One important distinction in the research that we do, however, is that we do not do ‘Policy Research’ — i.e. research that mainly functions to aid governments in policymaking. Instead we focus on the research that corporates in Sri Lanka would benefit from. In simple terms, we don’t talk about what the government should do to better the economy, but we talk about what will happen in the economy given what the government is doing.

Our research is also largely devoid of any deep quantitative work/econometrics, settling for a more fundamental analysis of the economy. We do have some very early stage plans to develop Machine Learning models that could augment our research, so we could see more quantitative methods creep into our research. However, these models are meant to aid our current fundamental analyses, rather than replace them.

In terms of sector research, we prefer to focus our efforts on broader Sector research and Asset Allocation strategies, rather than analyzing stocks themselves. In line with our philosophy of being the ‘best choice’ for our clients, we believe this is where we can really contribute to equity research.

5. Privacy (in terms of feedback and pay)

Perhaps one of the more controversial aspects of our culture is that we are quite open and transparent when it comes to feedback and pay.

To quote Ray Dalio:

Everyone makes mistakes. The main difference is that successful people learn from them and unsuccessful people don’t. By creating an environment in which it is okay to safely make mistakes so that people can learn from them, you’ll see rapid progress and fewer significant mistakes.

The reason we keep feedback (both positive and negative) open and transparent across the company is so that team members can learn from each other’s mistakes and celebrate each other’s successes. Furthermore, in making this feedback open to our team, we ensure that team members feel safe trying new things, even if they may make a mistake along the way.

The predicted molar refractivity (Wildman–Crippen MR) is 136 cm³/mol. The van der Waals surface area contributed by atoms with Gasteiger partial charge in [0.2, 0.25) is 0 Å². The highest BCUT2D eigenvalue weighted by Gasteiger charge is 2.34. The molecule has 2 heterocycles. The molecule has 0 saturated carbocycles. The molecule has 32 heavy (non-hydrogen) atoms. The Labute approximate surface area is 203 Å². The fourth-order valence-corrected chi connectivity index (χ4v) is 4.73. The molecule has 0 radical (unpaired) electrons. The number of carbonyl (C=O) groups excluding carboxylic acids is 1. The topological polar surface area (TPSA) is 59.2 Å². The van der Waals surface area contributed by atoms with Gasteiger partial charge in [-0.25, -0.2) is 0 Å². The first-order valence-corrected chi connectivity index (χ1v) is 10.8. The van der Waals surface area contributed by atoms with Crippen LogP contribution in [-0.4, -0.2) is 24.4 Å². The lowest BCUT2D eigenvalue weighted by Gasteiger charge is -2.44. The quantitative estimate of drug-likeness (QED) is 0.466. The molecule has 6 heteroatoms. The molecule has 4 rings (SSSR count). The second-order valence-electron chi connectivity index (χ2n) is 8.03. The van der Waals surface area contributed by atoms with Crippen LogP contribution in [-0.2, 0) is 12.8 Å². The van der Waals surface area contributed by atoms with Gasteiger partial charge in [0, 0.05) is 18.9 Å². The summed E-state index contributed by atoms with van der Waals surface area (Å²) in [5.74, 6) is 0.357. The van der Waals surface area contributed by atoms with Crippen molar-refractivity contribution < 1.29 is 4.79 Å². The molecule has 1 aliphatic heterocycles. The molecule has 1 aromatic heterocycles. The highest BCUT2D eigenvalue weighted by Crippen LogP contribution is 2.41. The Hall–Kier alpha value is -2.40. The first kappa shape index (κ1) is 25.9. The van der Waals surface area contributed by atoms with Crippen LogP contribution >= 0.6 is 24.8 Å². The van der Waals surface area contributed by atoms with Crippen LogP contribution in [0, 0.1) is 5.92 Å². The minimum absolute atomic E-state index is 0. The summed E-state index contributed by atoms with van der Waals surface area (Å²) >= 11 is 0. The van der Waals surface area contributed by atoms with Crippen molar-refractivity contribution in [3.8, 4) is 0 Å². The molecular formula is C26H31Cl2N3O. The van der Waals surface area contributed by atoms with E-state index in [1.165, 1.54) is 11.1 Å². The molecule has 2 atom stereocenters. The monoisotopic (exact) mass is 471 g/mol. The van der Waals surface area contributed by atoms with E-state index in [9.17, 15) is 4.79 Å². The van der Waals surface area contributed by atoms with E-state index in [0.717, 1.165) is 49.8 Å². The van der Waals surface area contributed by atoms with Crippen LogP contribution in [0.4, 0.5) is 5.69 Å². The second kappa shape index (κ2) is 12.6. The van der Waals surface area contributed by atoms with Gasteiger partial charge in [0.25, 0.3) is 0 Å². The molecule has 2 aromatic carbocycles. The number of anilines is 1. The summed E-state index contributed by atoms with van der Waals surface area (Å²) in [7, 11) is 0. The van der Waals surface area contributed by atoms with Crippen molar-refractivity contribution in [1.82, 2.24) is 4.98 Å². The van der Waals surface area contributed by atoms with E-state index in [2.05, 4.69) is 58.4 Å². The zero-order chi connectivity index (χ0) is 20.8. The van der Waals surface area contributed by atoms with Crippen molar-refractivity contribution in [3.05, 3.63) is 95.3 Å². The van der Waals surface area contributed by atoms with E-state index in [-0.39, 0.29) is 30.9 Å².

All feedback is discussed with the team member in question before it is made public to the rest of the team, so that we can ensure that the feedback given is fair. In cases where the incident is sensitive in some way, the publicly visible feedback may be vague on the details of what happened — however, most of it is not.

Similarly, our transparency of pay is mainly brought about to maintain fairness among our team. While we do not state the exact amounts that each team member gets paid, we do note the ‘bands’/ranges within which each team member gets paid.

We have found that this helps team members understand just how much their pay is linked to their performance at Frontier — something very important, given our more choice-based culture. For example, team members that choose to take on less work (and therefore add less value to Frontier) will also see a corresponding lower level of pay.

While these are all things that we currently do not offer, we may begin to offer some of these in the future, as and when it becomes necessary for Frontier.